Benign bone tumors are not life-threatening, and some do not need to be treated at all. Tumors that cause pain, mobility or other problems, however, require intervention to resolve. HSS physicians treat a range of noncancerous bone tumors with and without surgery, including osteochondromas.
An osteochondroma, also known as an osteocartilaginous exostosis, is one of the most common benign bone tumors. This type of tumor is continuous with the underlying bone − meaning that both the tumor and healthy bone share the same hollow cavity that contains the bone marrow. It grows away from the growth plate during development to form stalks of bone that are covered with a cartilage cap and a bursa (fluid sac).
A growth plate, also called a physis or physeal plate, is a section of cartilage located at the ends of the long bones. This cartilage continually grows and calcifies to add bone length and breadth in growing children and adolescents. Once a person has reached skeletal maturity, these plates close or fuse to form solid bone.
Osteochondromas can be solitary, meaning there is only one in the body, or multiple. Cases of multiple tumors are usually associated with a genetic syndrome that runs in families called multiple hereditary exostosis (MHE, and also called hereditary multiple osteochondromas). Like a singular (solitary) osteochondroma, MHEs are all continuous with the underlying bone and end with a cartilage cap and bursa.
Osteochondromas, whether single or multiple, can be described as pedunculated (a narrow stalk of bone), or sessile (broad base of bone).
An osteochondroma most commonly forms when the normal function of the EXT-1 of EXT-2 gene (which encodes a specific protein) is disturbed. The normal signaling pathways within the cartilage cells around the growth plate are disrupted. This leads to the growth of a portion of cartilage in an atypical direction. This growth can stop before or at the end of a young person’s normal skeletal development, when the typical growth signals within the body cease.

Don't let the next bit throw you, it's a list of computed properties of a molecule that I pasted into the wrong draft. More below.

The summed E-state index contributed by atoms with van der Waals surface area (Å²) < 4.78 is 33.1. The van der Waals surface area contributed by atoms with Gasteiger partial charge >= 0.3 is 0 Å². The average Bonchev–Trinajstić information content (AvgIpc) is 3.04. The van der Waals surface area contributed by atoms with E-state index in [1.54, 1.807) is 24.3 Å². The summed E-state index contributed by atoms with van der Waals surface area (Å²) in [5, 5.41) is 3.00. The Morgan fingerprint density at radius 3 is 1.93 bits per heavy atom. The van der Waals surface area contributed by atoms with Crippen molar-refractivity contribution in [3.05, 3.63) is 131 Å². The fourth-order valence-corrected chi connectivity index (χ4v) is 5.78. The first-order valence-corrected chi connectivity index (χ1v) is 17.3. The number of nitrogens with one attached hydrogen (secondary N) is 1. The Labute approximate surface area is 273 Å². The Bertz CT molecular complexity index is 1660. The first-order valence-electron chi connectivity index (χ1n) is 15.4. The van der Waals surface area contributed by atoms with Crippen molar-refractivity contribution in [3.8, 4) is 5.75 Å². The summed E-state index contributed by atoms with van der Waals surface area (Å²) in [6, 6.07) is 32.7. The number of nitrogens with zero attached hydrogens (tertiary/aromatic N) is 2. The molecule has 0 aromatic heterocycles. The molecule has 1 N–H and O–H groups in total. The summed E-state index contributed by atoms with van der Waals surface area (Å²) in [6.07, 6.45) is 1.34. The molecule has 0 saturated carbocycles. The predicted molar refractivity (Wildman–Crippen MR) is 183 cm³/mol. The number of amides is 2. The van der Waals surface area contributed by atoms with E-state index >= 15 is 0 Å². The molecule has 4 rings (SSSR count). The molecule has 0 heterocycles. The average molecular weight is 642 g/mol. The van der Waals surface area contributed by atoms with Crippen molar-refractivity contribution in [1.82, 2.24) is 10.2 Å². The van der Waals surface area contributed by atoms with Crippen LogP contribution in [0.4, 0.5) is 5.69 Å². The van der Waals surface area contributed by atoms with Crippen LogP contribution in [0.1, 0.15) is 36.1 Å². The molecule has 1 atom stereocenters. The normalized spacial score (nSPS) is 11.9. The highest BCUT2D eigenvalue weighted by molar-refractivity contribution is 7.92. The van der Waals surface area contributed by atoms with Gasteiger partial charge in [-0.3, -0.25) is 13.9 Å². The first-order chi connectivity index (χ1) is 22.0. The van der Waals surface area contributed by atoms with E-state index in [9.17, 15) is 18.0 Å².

Solitary osteochondromas most commonly contain changes in a single gene called EXT-1, which leads to growth of the cartilage cap and formation of bone. This change can occur during growth by way of a random mutation, so the change does not affect the rest of the body or the person’s family.
Conversely, the changes in the EXT-1 and EXT-2 genes associated with multiple hereditary exostosis are passed down in parents’ DNA during conception and thus affect all the cells of an individual, so it is common to develop multiple osteochondromas in the body as a child or adolescent grows.
Solitary osteochondromas can be monitored without surgery if there is no pain or limitation in function. If pain is persistent or joint motion is affected, surgery to remove the osteochondroma is usually safe, with little risk of complications. Multiple osteochondromas are more likely to lead to inhibition of the growth plate, which can lead to limb deformity or shortening (such as a leg length discrepancy) during childhood and adolescence. Surgery is usually undertaken to prevent severe deformity and assist the limb in growing normally. (Find a doctor at HSS who treats osteochondroma.)
The vast majority of osteochondromas stop growing after adolescence and remain stable. However, there is a small risk (approximately 5% but likely greater in those with multiple osteochondromas), that the cartilage portion develops into a chondrosarcoma, which is a form of cancer. Thus, any growth of an osteochondroma as an adult warrants evaluation, and osteochondromas of the pelvis, spine, or scapula (shoulder blade) that are difficult to monitor should be routinely imaged to confirm that the tumors remain stable and show no change in size or appearance.
Most osteochondromas can simply be monitored over time if they do not lead to symptoms. In a small percentage (less than 5%), the tumor’s cartilage cap may start to grow and form a cancer, which is usually not an aggressive type but warrants removal regardless. In patients with osteochondromas in the pelvis, or other locations hard to monitor with physical exam, radiographic follow-up is recommended to monitor for growth.